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A letter to the grape-growing community

Posted on October 3, 2018 by Sonoma Valley Sun

As we near the one-year anniversary of the firestorms that devastated our community last October, I wanted to reach out with a personal message.  It is hard for many of us to imagine or even comprehend the changes to our Sonoma County community over the past year, however, as harvest began in late August/early September, I appreciated the sense of normalcy that mother nature brings us once a year when our grapes get ripe and our winemakers go to work crafting world class wines from your year of effort.

Yes, neighborhoods look different, favorite restaurant spots are gone, and many in our community are still struggling to find new homes and simpler times without contractors, insurance agencies and almost daily replacement of something that was lost. However, I hope that instead of focusing on this loss, we use it to motivate a continued kindness, patience and absolute zeal for life and the blessing of being able to wake up each morning and embrace the day.

I want to take this opportunity to thank all of you for allowing me to represent you and our incredible grape growing community. I love this job. I appreciate the passion, integrity, hard work and tenacity that you all embody in preserving our local agriculture and how much you give back in time and resources to our Sonoma County community. You are the heart of the beloved place we get to call home.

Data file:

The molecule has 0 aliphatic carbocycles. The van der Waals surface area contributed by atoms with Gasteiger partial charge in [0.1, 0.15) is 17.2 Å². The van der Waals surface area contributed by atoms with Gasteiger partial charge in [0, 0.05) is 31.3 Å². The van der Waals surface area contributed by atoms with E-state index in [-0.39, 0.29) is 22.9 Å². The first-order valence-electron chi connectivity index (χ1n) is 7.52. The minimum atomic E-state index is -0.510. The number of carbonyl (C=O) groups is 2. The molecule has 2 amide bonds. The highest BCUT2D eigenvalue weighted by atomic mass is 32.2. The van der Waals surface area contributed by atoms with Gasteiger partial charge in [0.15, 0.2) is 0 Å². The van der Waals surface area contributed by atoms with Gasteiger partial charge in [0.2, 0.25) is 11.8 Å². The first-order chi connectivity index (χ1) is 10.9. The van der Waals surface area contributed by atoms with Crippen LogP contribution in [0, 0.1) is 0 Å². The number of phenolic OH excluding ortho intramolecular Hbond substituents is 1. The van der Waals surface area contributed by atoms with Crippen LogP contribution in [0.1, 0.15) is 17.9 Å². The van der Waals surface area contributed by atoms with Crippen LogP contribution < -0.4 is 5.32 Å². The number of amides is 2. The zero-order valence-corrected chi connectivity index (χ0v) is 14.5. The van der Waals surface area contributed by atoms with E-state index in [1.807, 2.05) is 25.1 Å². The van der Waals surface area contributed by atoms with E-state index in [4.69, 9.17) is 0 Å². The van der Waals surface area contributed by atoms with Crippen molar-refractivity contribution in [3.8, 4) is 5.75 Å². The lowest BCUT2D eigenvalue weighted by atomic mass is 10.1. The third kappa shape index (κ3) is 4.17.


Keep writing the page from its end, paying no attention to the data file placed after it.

As the weekend approaches, some of you may get questions from other community members or friends and family, so the link below provides some fast facts on the real impact of the fires last year on our vineyards and wine community. We are so fortunate that our vineyards were natural fire breaks, slowing or stopping the fires and saving structures.

So, on this unfortunate anniversary, let’s continue to move forward together. Let’s continue to support each other. Let’s make every day count.

– Karissa Kruse, president of Sonoma County Winegrowers



One thought on “A letter to the grape-growing community

  1. If the wine growers are taking credit for creating ‘firebreaks’ that helped save the community, then the answer to preventing more wildfires is simple: Get rid of all those annoying trees and bushes that cover the hills and valley’s and that keep catching fire, and replace them with more fire-breaking vineyards that not only stop wildfires but just happen to put more profits into millionaire winegrower pockets. With a good plan for finally clear-cutting the hills and valleys to rid them of natural habitat, the county will look like Iowa without the corn, and like Iowa, we won’t have any more wildfires. Problem solved.

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